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Planting Fall Bulbs

Flowers emerging in springtime from tiny little bulbs planted in the fall is one of the all-time great miracles of nature. When you hold a few tulip, daffodil or crocus bulbs in your hand, it's a great way to prepare for the arrival of warm weather.

These bulbs hold the power to produce a profound array of colors with just a little sunshine, water and some tender care.

If you're new to gardening, it will help to think of the primary way of dividing plants and flowers: annuals and perennials.

Early Snowdrop Glory of the Snow

Annuals are flowers that bloom only once and stay for just a season. An example is the red poppy. If you go to the nursery in spring, buy some plants already blooming, plant them in your garden or window box, and they die in the fall, and that's it.

Perennials keep coming back year after year. They don't die each fall, they just go dormant until the spring weather warms them again. Bulbs are perennials and need to be planted in the fall. They'll provide you with blooms year after year.

Winter Aconite White Magic Muscari

When you see a garden with a clump of iris or tulips or daffodils that is bushy and thick with flowers, you know those bulbs were probably planted a few years ago.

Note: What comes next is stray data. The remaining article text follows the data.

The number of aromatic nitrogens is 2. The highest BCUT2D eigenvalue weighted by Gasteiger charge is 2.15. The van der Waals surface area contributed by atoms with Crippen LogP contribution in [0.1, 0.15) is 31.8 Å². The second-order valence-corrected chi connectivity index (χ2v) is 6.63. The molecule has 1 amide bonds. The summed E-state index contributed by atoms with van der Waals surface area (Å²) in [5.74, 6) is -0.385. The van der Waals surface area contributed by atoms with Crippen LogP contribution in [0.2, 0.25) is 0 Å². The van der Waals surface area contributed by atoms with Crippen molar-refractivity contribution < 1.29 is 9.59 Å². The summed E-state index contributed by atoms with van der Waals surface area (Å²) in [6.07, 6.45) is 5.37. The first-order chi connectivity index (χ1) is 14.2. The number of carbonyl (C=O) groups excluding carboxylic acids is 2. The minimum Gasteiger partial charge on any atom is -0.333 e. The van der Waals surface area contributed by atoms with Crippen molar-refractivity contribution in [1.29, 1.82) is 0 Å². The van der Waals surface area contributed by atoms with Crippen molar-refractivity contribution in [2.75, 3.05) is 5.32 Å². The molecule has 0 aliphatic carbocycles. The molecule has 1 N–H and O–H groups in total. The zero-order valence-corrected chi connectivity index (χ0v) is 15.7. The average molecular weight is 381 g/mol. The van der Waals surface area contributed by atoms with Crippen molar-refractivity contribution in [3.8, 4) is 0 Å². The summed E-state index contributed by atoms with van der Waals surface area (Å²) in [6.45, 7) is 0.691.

Before you start planting bulbs, make sure you've got the right spot marked out because unless you dig them up they will be in your garden for some time to come.


Planting Preparations

When you dig the holes for the bulbs sprinkle fertilizer granules before dropping in the bulb and replacing soil. Add plenty of water as you fill back the hole.

The nursery where you buy the bulbs will have instructions to how deep and how far apart they should be planted, but as a rule of thumb, you should plant large bulbs 8 inches deep, and 6 inches apart. With small bulbs 5 inches deep, 3 inches apart with all pointed ends up.

Snow Crocus Mixture

It's a good idea to add 3 inches of mulch to hold in moisture and protect the bulbs from extreme and/or drastic changes in temperatures.

When you choose bulbs keep in mind size and color of the blooms. They should have photos of the flowers on the packaging.

In most cases smaller bulbs produce flowers that bloom earlier in the spring, and the flowers are small, like snowdrops or crocus.

The larger bulbs, such as tulips, bloom later and produce larger blooms. Make sure the bulbs are firm, clean, and free of mold.

The best time to plant is after the first frost, so the bulbs will stay cool throughout the fall and winter.

 





 

 
 
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